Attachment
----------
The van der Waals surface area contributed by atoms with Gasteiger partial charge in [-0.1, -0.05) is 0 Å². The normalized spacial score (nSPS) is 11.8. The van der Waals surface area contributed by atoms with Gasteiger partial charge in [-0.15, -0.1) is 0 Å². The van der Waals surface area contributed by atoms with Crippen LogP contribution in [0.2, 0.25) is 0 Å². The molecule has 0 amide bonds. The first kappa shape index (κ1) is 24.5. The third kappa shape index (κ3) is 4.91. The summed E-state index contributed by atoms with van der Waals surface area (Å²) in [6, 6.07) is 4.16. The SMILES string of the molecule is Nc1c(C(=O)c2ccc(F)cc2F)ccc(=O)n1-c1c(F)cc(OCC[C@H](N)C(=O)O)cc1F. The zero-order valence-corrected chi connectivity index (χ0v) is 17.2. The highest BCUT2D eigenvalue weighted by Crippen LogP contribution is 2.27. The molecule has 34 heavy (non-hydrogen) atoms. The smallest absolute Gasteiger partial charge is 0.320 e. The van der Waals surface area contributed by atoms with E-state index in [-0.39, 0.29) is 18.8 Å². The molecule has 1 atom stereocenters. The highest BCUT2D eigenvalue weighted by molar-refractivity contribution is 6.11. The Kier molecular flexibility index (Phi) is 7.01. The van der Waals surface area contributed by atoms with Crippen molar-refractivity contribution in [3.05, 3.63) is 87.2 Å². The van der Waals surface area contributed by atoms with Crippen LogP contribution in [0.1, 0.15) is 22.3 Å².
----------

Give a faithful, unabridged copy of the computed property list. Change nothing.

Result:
The van der Waals surface area contributed by atoms with Gasteiger partial charge in [-0.1, -0.05) is 0 Å². The normalized spacial score (nSPS) is 11.8. The van der Waals surface area contributed by atoms with Gasteiger partial charge in [-0.15, -0.1) is 0 Å². The van der Waals surface area contributed by atoms with Crippen LogP contribution in [0.2, 0.25) is 0 Å². The molecule has 0 amide bonds. The first kappa shape index (κ1) is 24.5. The third kappa shape index (κ3) is 4.91. The summed E-state index contributed by atoms with van der Waals surface area (Å²) in [6, 6.07) is 4.16. The SMILES string of the molecule is Nc1c(C(=O)c2ccc(F)cc2F)ccc(=O)n1-c1c(F)cc(OCC[C@H](N)C(=O)O)cc1F. The zero-order valence-corrected chi connectivity index (χ0v) is 17.2. The highest BCUT2D eigenvalue weighted by Crippen LogP contribution is 2.27. The molecule has 34 heavy (non-hydrogen) atoms. The smallest absolute Gasteiger partial charge is 0.320 e. The van der Waals surface area contributed by atoms with E-state index in [-0.39, 0.29) is 18.8 Å². The molecule has 1 atom stereocenters. The highest BCUT2D eigenvalue weighted by molar-refractivity contribution is 6.11. The Kier molecular flexibility index (Phi) is 7.01. The van der Waals surface area contributed by atoms with Crippen molar-refractivity contribution in [3.05, 3.63) is 87.2 Å². The van der Waals surface area contributed by atoms with Crippen LogP contribution in [0.1, 0.15) is 22.3 Å².